Over the years I’ve found inspiration comes from many sources. Photography, film, people and literature – All have the power to shape lives and light an internal fire. I’ve often found illumination in the adventurous journeys of others; ones that share a chronicle of a life lived fully. Yet, up until recently I’d barely thought to look towards the much younger generation as a source of inspiration. Maybe it’s because I’m not a father yet and my time spent with children as a whole has been limited to the rare experiences I’ve had with my nephew.
The catalyst for this post smoldered inside me as I drove home from a day spent with 4 to 9 year olds at Grow Your Own Nature School in Bath. GYOS is a beautiful and humbling education project. Set amongst the serene hills of the Cotswold’s the focus of the nature school is to develop social and emotional skills, promote child led projects and incorporate social and environmental sustainability into their learning. All this is done within the framework of leadership and inspiring staff that use nature and the outdoor experience as their classroom.
I’d arrived with my pre-planned delivery of the Yukon expedition story. I was primed to spark fire in the hearts of a new band of explorers and illuminate the beacon of adventure and worldly curiosity. As I stood in front of the children and we began to speak I soon became aware of their already passionate and collective interest in the outdoors. Little did I know that this was no ordinary school and that I was about to get a crash course in living and learning from children 28 years my junior, here’s why:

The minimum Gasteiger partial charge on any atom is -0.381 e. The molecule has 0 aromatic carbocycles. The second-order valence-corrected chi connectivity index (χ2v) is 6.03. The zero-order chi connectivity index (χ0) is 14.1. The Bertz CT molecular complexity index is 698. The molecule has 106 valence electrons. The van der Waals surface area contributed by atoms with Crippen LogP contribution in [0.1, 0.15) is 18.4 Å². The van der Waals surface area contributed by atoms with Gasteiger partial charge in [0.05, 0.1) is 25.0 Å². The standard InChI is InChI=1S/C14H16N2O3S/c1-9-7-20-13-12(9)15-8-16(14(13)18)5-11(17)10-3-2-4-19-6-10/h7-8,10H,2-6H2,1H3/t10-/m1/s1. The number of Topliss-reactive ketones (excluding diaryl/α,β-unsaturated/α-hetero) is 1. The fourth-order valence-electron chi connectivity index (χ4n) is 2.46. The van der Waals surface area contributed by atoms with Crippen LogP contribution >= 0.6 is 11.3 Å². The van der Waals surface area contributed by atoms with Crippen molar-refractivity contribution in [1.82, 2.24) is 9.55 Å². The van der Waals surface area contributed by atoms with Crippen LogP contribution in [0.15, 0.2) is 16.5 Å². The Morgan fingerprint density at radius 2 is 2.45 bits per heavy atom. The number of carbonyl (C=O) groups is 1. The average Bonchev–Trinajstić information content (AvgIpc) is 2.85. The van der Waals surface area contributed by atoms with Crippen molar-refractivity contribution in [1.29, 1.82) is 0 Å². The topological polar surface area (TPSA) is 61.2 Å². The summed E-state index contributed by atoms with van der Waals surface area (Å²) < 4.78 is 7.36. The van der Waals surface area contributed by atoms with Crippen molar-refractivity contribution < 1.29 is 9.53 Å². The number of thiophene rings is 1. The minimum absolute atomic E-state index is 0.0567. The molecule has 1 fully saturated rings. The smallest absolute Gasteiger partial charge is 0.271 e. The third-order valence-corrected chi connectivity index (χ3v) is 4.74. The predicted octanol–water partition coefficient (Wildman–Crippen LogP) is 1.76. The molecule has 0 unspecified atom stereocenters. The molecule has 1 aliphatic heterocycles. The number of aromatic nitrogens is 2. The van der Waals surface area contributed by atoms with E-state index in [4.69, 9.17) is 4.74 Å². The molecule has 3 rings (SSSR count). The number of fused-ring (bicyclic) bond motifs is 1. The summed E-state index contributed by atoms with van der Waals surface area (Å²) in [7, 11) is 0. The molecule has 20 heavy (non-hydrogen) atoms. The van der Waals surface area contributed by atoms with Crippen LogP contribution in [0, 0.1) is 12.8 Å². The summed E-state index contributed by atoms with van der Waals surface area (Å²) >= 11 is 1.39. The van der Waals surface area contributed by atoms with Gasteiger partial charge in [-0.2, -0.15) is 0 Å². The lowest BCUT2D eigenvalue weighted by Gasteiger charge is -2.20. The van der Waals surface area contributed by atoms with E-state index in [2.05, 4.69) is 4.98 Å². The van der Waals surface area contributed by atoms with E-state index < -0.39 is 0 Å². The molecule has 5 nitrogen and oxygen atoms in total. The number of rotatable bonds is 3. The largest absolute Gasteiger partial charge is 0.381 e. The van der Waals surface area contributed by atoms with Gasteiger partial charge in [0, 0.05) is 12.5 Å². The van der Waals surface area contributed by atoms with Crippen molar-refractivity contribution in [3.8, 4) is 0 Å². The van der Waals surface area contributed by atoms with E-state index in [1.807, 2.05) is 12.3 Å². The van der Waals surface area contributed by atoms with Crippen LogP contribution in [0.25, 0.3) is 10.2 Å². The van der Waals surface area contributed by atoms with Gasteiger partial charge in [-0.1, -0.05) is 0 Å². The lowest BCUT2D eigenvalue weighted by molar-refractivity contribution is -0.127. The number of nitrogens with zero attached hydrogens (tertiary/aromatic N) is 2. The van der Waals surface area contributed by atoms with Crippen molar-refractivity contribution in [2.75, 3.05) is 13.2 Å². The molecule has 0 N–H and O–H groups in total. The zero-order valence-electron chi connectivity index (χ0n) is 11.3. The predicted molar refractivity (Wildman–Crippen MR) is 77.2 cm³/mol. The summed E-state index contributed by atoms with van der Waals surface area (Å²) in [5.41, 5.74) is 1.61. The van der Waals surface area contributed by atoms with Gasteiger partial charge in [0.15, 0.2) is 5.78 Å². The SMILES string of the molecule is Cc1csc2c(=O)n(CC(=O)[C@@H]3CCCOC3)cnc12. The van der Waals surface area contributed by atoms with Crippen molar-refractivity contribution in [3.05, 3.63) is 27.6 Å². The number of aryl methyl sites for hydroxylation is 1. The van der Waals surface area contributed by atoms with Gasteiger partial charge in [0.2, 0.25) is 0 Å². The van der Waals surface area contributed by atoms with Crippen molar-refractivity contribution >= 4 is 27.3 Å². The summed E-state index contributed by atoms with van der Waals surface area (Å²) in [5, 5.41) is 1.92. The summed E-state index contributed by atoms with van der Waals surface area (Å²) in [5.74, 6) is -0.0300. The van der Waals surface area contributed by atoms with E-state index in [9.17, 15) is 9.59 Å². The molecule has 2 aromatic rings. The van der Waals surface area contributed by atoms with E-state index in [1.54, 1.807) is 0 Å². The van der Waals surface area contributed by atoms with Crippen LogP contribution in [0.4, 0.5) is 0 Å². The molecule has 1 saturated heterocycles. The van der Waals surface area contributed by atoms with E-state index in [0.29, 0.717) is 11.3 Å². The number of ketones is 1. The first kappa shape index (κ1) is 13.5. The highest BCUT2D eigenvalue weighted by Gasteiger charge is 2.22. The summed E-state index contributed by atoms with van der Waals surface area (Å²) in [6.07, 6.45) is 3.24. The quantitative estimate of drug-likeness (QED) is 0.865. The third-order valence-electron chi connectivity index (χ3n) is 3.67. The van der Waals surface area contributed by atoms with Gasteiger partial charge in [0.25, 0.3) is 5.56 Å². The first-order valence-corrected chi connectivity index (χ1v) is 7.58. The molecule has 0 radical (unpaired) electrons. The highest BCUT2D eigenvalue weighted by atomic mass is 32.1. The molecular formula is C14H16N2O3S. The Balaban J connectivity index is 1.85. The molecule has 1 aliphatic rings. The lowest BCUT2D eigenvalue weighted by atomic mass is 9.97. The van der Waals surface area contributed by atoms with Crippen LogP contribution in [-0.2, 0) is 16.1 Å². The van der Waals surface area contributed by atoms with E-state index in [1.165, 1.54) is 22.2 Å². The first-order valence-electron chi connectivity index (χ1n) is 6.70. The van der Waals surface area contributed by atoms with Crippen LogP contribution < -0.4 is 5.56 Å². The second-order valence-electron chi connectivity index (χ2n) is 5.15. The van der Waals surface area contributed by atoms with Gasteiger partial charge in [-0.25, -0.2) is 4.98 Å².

When my talk was finished the children shared one thing they were grateful for whilst holding a wooden stick. The stick represents the child’s chance to speak without group interruption and for the others to respect this moment (A Native American tradition). At lunch we sang songs around the fire giving thanks for the food and nature. Also at the end of the day the kids shared one person they were grateful for and one word that expressed how they felt in that moment. Gratitude became the wonderful thread holding the happiness together.
Throughout the day the children continued to inspire me with their vibrancy and endless curiosity for the world. There was a fearlessness and endeavor to their questions that I adored. In everything I sensed inquisitiveness and a desire for understanding. In an adult world full of responsibility and social pressure sometimes we forget to always remain curious and interested in other people and the world. To do this with a child like sense of wonder can only impact our lives in a beautiful way.
Once the talk had come to a close the children acknowledged, whilst holding the wooden stick, their individual thanks and appreciation for what they enjoyed most about the Yukon story. It was humbling to find that some of the most interesting aspects of the story were those moments of risk and challenge. I sensed growth in not only the children’s awareness but in my appreciation of those virtues of patience, listening and acknowledgement.
4) Nature, The Worlds Best Teacher
Nature is the greatest teacher and the outdoors is the finest classroom. From the short time I spent with these children I was humbled to see how this nature based free play and outdoor learning was positively impacting these children to a degree I’d rarely seen. I witnessed happiness and a free state of spirit in this diverse play experience that I’m sure could only contribute to their healthy development. It appeared that their time spent outdoors and their gratitude for nature was the ultimate framework for their educational and emotional growth.
Anna, one of the founders said it beautifully: “We very much feel that pioneering the Green House Education Project approach to living and learning has and is a wild adventure, driven by an invisible call to finding a better way, to live, to be, to learn and to raise the next generation for a better, more compassionate, connected and peaceful world.”
Amen to that.